Under your leadership, Cooper has fully embraced international opportunities and successfully managed to meet the growing demand for its products in key markets like the Middle East, Africa and Asia. Tell us a bit about the transformation you have led to turn a domestic player into an international one and the investments you have made to expand your distribution capacities?
We are looking at a local market of 10 million people and then exports for a more global market. Our first move was to become a dominant player in our region and in the Balkans, where we started to export initially. Progressively, we expanded into the Middle East and then the Far East. We have two big lines of products: injectables for hospitals and products for ophthalmology. Ophthalmology is a niche market—not many companies operate in this field. We thought that, through this product line, we could penetrate foreign markets and then further support them with our hospital products. We had two ways to expand and grow: one is that we had to expand our production facilities and the second is that we had to look outside toward a bigger part of the world.
Can you outline your vision for the company, the development of its product range and teaming up with new, strategic partners to achieve these goals. What type of companies are you looking to form alliances with?
Within the next five years, we are primarily looking into expanding our production lines. Secondly, we are aiming to consolidate through mergers and/or acquisitions. We are now at a €35 million turnover. In the next five-year period, we want to be a company with a €60-70 million turnover. We are looking at different pharmacological areas in which we will invest and have already started another branch for medical devices. These devices generally have to do with hospitals, in fields like laparoscopic surgery, orthopedics, or surgical oncology. These are areas on which we are focusing now, which would also line up with our medicines.
With an open mind, we are continuously searching for companies that would be complimentary to our products for either a merger or an acquisition. Cooper is a mid-sized company by Greek standards, but a very small company by international standards, so we have to grow. We are positive toward the idea of teaming up with somebody, either by merging, acquiring another company or in some other way.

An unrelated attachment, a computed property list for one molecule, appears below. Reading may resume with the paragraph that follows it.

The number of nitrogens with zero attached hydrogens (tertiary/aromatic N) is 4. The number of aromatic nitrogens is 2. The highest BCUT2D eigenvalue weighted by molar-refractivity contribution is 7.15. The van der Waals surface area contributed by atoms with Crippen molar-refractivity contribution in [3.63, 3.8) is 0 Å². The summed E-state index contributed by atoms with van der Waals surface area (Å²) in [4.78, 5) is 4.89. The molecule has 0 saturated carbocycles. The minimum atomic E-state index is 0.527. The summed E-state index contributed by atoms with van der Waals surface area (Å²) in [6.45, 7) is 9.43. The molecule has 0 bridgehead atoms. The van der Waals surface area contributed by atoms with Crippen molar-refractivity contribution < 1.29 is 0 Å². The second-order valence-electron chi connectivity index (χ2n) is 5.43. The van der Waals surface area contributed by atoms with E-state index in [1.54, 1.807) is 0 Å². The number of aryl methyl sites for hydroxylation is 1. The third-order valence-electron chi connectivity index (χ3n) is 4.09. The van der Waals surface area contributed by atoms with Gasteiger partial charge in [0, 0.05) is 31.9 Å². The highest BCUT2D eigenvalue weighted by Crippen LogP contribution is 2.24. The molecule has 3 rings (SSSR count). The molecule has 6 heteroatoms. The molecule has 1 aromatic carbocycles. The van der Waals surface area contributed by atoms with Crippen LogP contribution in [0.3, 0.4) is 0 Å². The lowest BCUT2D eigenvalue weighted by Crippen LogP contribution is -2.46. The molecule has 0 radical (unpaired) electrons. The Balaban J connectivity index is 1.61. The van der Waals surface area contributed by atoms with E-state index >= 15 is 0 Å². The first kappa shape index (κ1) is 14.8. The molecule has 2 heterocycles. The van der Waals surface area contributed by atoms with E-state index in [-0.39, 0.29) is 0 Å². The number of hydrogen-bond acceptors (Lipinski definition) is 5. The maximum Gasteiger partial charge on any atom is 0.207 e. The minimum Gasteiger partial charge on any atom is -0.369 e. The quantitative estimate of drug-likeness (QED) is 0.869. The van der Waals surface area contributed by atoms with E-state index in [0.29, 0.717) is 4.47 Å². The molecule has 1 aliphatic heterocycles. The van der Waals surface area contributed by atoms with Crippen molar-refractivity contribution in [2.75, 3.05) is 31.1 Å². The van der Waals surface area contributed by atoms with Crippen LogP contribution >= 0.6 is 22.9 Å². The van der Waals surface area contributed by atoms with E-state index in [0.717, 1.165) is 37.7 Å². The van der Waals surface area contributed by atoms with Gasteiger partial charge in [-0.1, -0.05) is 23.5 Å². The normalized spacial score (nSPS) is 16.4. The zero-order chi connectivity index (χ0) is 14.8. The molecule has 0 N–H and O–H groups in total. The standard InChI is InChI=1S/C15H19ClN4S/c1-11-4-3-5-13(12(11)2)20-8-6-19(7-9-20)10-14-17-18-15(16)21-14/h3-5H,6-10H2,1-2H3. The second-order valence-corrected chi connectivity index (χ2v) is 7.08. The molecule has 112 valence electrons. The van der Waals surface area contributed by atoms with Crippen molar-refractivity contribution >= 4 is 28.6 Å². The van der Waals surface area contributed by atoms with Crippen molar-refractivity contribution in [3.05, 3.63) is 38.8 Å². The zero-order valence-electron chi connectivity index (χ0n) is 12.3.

As mentioned earlier, the Greek pharma sector has traditionally been a champion investor in R&D, representing 22 percent of the total and 8 percent of all private-sector R&D investments. Will this change?
In Greece, the pharmaceutical sector is very active in R&D and new product development. This has a positive impact on Greek economy. In the technology sector, we are becoming very strong. I think these are the main two sectors in which we are growing.
As we stand in solidarity with those who have been most affected by the virus, it is also time to think about the lessons learned. From the perspective of humanity, personally and for Cooper, what have been some of these lessons?
We have learned many things and have had to change our philosophy of life a little bit. We have started to value things that before were not taken into consideration. Greeks are extroverted, they want to go out all the time and don’t stay at home. Now, we have recognized the warmth of our homes and have come closer to our people. The lockdown was a unique experience, especially for the Greeks. It was very difficult for many Greeks not to be able to see their parents or grandparents—you had to stay just with those you lived with. This is a completely different situation from what we were used to. We started to realize that material things do not have the same value as we thought they did in the past.
My message is that, even during challenging periods, people should try to remain focused and find the courage to continue. Keep your feet on the ground and don’t let anything underestimate your efforts.
From the business point of view, we also learned how to operate differently. In Greece, it was not common to work from home and, even though we were hesitant at the beginning, we saw that people were able to work remotely and to keep working at the highest professional standards. We are using new technologies that we didn’t use before. This might be a bad thing, because the next issue is that we have to change to more automated production. That might lead to other problems with respect to technological supremacy and its effects toward the end of the human era. If you change all production into robotics then the number of your employees will shrink, unemployment will rise. These are things that we have to consider in the future.